Reggae Stars Renounce Homophobia, Condemn Anti-gay Violence
Beenie Man, Sizzla, and Capleton, three of Reggae's biggest stars who in the past have been criticized and banned for using homophobic lyrics that contribute to an atmosphere that permits violence against gays and lesbians, have signed the Reggae Compassionate Act, an agreement put together by Stop Murder Music activists and music promoters.
Those artists signed up for the act have made a pledge to “respect and uphold the rights of all individuals to live without fear of hatred and violence due to their religion, sexual orientation, race, ethnicity or gender, say that "there’s no space in the music community for hatred and prejudice, including no place for racism, violence, sexism or homophobia" and "agree to not make statements or perform songs that incite hatred or violence against anyone from any community."
Said activist Peter Tatchell, who helped broker the deal for Stop Murder Music:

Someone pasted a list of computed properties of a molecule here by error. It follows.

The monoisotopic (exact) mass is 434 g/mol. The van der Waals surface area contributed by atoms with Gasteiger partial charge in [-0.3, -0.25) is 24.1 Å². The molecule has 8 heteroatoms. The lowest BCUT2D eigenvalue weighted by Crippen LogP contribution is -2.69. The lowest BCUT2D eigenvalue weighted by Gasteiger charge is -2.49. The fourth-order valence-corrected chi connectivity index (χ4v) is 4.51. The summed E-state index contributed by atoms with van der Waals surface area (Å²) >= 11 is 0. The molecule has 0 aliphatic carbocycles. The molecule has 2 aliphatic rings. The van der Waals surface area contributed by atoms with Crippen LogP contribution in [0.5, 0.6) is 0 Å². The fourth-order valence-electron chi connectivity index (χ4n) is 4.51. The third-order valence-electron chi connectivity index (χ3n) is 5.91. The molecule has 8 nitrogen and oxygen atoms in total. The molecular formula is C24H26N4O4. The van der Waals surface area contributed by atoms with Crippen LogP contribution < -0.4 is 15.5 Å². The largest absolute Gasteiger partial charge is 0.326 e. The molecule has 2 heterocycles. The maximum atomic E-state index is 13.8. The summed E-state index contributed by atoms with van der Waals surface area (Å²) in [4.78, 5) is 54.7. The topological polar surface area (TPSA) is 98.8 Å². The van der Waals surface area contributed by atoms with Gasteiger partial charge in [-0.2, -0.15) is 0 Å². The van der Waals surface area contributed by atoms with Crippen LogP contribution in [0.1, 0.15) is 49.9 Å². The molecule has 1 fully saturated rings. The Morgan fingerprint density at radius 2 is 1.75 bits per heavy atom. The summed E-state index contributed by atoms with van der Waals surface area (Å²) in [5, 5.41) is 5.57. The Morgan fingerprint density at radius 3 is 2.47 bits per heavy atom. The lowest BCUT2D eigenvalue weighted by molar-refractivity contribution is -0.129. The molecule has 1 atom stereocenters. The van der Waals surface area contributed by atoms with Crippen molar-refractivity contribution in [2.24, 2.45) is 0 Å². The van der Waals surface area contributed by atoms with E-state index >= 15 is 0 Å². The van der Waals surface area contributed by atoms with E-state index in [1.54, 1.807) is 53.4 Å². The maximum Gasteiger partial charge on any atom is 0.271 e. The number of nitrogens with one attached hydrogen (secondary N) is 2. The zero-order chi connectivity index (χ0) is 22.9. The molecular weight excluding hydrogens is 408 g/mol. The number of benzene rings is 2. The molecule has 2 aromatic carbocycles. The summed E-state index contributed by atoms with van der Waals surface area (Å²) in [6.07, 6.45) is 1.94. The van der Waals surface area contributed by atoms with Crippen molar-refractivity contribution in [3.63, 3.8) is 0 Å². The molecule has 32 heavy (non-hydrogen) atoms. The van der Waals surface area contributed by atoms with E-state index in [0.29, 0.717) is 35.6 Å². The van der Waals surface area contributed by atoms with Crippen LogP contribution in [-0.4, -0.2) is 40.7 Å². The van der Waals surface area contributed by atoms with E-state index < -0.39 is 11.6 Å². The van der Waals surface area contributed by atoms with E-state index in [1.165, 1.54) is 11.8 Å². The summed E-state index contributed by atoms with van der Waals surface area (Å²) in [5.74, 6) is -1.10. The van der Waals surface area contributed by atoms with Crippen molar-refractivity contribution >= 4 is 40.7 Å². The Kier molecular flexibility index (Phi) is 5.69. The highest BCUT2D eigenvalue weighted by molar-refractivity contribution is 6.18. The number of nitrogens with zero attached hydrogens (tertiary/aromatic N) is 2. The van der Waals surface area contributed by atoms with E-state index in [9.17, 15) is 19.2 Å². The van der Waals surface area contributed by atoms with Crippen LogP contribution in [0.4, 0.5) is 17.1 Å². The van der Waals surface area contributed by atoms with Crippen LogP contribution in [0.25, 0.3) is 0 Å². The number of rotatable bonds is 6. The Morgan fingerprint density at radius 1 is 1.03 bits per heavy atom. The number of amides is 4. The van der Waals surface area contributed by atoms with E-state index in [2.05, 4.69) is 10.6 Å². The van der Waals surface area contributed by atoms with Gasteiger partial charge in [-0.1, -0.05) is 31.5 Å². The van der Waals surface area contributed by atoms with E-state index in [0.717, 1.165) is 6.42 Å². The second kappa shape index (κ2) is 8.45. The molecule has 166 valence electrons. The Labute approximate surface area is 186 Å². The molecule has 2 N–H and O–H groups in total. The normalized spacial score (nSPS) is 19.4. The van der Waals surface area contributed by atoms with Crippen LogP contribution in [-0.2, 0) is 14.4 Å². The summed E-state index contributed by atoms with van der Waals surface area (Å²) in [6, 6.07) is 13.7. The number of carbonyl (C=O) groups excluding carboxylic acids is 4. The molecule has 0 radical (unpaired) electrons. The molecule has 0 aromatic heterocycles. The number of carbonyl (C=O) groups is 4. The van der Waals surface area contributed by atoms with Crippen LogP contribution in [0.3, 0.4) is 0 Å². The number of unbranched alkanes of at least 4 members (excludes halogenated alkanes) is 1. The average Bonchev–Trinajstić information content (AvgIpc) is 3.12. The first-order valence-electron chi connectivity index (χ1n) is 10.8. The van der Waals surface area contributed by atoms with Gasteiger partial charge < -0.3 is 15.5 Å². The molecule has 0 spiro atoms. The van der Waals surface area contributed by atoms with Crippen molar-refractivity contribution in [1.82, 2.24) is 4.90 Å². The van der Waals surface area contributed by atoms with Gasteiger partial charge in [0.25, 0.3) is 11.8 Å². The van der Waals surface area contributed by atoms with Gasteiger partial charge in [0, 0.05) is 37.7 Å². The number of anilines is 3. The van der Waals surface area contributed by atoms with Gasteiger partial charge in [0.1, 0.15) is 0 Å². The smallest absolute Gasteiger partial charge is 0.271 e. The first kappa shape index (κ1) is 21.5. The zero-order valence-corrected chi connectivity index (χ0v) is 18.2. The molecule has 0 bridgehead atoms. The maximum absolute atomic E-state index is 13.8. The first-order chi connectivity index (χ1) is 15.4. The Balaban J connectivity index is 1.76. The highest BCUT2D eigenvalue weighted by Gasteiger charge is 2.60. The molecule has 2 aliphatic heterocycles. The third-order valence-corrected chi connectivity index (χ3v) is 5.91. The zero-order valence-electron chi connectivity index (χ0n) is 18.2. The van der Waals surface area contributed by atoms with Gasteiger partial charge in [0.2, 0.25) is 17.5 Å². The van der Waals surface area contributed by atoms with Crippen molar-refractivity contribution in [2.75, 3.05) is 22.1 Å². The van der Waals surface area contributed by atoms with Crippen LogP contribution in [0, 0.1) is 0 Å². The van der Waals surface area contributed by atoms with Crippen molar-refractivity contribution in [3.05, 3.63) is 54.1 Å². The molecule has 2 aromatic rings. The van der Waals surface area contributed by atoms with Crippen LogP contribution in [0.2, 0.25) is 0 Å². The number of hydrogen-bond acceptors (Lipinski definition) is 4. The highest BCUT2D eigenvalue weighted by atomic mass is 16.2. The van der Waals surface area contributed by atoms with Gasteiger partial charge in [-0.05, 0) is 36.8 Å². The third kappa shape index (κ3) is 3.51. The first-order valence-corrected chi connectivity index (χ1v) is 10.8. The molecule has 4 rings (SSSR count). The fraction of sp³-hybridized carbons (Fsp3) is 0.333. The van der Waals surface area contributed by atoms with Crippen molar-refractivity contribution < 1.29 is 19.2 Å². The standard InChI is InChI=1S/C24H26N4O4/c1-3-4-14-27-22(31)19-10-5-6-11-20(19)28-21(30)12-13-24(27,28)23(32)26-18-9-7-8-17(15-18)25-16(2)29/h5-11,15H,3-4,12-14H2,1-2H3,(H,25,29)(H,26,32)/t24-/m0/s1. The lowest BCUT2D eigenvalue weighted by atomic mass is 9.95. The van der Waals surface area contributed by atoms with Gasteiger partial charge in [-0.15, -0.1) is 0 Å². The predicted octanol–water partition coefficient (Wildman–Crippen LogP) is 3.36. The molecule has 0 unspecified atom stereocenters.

"The Reggae Compassionate Act is a big breakthrough. The singers’ rejection of homophobia and sexism is an important milestone. We rejoice at their new commitment to music without prejudice. This deal will have a huge, positive impact in Jamaica and the Caribbean. The media coverage will generate public awareness and debate, breaking down ignorance and undermining homophobia. Having these major reggae stars renounce homophobia will influence their fans and the wider public to rethink bigoted attitudes. The beneficial effect on young black straight men will be immense."
In return for their agreement, activists have agreed to suspend a campaign against the singers. Five other performers — Elephant Man, TOK, Bounty Killa, Vybz Kartel and Buju Banton — have not signed the agreement and campaigns against them will continue.